Here are some times to NOT multitask, why and what you can do instead so you increase your productivity and DECREASE the time you spend in the office.

Don’t multitask:

  1. In Meetings.  Your focus needs to be on hearing the facts so you can make informed decisions.  If you find meetings aren’t productive, restructure them so each person shares what the outcome of the meeting is and why you are relevant to and the discussion. If they can’t define that, don’t go to the meeting.  I can’t tell you how many leaders have found they are in the wrong meeting, or they are the wrong person at the meeting or that the person running the meeting has no clue as to what is the outcome they need from the meeting.
  2. When doing emails.  I recently got called by an executive that wanted to know how to “fix” a bad email she sent.  She had been multitasking between a phone call and the email when she typed up the email and hit send.  Well it had some critical information in it that was not suppose to be sent to all but she had automatically hit “reply to all.”  Now she was trying to do the reverse dance which is never pretty.
  3. Employee one-on-ones.  This is their time to be in front of you with full attention on them.  If you have a person who doesn’t handle their time well, educate them on how to have an effective meeting with you.  Show them how to prioritize what they come to you with and what things they should run with and not involve you in.  To start this process, at the end of each meeting for the next two months, share what worked and what can be improved so you are more helpful for them in accomplishing their goals.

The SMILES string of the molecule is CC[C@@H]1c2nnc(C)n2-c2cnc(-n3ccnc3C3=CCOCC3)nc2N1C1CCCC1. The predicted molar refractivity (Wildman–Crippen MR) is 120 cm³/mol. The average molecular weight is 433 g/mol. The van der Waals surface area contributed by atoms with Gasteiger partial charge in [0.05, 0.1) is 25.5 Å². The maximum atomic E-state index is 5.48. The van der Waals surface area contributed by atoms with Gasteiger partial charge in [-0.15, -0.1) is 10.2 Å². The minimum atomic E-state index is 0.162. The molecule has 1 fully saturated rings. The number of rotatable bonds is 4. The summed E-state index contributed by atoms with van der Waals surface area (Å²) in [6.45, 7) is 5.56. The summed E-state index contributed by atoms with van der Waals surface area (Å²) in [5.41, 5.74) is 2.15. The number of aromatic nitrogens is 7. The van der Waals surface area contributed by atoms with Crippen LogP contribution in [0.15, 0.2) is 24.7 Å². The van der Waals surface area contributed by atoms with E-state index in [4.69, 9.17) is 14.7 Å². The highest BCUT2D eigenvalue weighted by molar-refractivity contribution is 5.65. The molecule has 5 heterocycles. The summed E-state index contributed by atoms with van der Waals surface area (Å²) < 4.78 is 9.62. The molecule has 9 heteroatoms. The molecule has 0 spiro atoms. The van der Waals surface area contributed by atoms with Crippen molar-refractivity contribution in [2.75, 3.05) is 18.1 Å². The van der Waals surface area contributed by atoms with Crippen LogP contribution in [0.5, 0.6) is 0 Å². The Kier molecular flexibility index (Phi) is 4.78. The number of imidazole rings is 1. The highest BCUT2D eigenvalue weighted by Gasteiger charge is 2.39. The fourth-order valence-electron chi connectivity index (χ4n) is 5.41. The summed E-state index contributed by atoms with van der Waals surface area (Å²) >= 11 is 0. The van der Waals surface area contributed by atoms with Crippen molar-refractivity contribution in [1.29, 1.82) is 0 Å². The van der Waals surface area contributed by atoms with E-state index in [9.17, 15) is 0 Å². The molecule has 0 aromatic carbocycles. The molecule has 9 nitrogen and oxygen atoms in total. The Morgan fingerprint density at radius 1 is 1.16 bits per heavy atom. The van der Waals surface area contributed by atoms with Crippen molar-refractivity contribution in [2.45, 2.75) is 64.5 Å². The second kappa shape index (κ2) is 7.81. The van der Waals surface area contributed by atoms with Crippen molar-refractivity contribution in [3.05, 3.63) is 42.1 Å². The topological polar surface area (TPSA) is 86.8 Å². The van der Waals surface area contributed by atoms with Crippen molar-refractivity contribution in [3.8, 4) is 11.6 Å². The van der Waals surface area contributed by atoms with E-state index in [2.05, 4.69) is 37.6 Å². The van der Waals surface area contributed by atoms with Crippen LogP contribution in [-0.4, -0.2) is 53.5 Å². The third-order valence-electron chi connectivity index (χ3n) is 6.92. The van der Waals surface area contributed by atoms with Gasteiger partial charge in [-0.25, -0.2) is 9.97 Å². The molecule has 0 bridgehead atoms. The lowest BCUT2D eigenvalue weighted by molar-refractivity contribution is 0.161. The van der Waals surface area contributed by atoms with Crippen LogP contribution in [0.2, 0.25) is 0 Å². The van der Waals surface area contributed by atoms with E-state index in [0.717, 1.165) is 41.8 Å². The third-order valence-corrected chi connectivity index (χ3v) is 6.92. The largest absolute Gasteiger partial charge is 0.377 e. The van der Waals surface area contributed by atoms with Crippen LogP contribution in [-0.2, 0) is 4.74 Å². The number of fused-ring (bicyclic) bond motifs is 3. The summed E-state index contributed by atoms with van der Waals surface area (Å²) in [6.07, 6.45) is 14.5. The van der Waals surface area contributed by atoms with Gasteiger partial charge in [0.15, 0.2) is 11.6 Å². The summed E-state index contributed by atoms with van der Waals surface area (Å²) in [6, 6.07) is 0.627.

4. In a negotiation.  I know this one sounds obvious yet you wouldn’t believe how many times I see people looking at email, the internet or notes while they are negotiating.  This is one time you need your brain 100% on the other person, not you.  I recommend you always stand when negotiating on the phone so you eliminate the desire and temptation of focusing on anything but that call.

ONE HOT TIP– block off time each week that is your time for strategically working on key projects.  You will find you accomplish much more when you close your door and know you have complete focus.  I have had executives that prior to coaching with us, took their blackberries and laptops on all trips because they were constantly needed.  After going through coaching and learning “focused strategic attention” they are able to let go.  One executive just went on a three week vacation and never called in, checked voice mail or emails the entire time.  He said, “I have never been so energized coming back to work. It was amazing all my team accomplished as well!”

Multitasking for low brain activities isn’t bad.  When you are watching TV go ahead and play solitaire, but when you are working on high intense discussions, projects or plans block the appropriate time off for you to fully concentrate on the topic at hand.

Learn more about the Outcome Focus® Leadership Development Training by contacting Paul Cummings at 952-921-9421

How to Guarantee Your Job… Or Practically!

Monday, February 13th, 2012

Is there really a sure fire way to protect your job?  Well as we have all seen with this economy the blunt answer is no.  However, there is a way you can ensure the greatest success for you and it is more in your control than you think.

So how can you ensure your success?

Well, a recent study of over 2000 employees and 800 managers across four generational categories – Gen Y, Gen X, Baby Boomers and Matures show that the key to success lies in your outlook. Not the Microsoft kind of Outlook but rather your own personal outlook and attitude.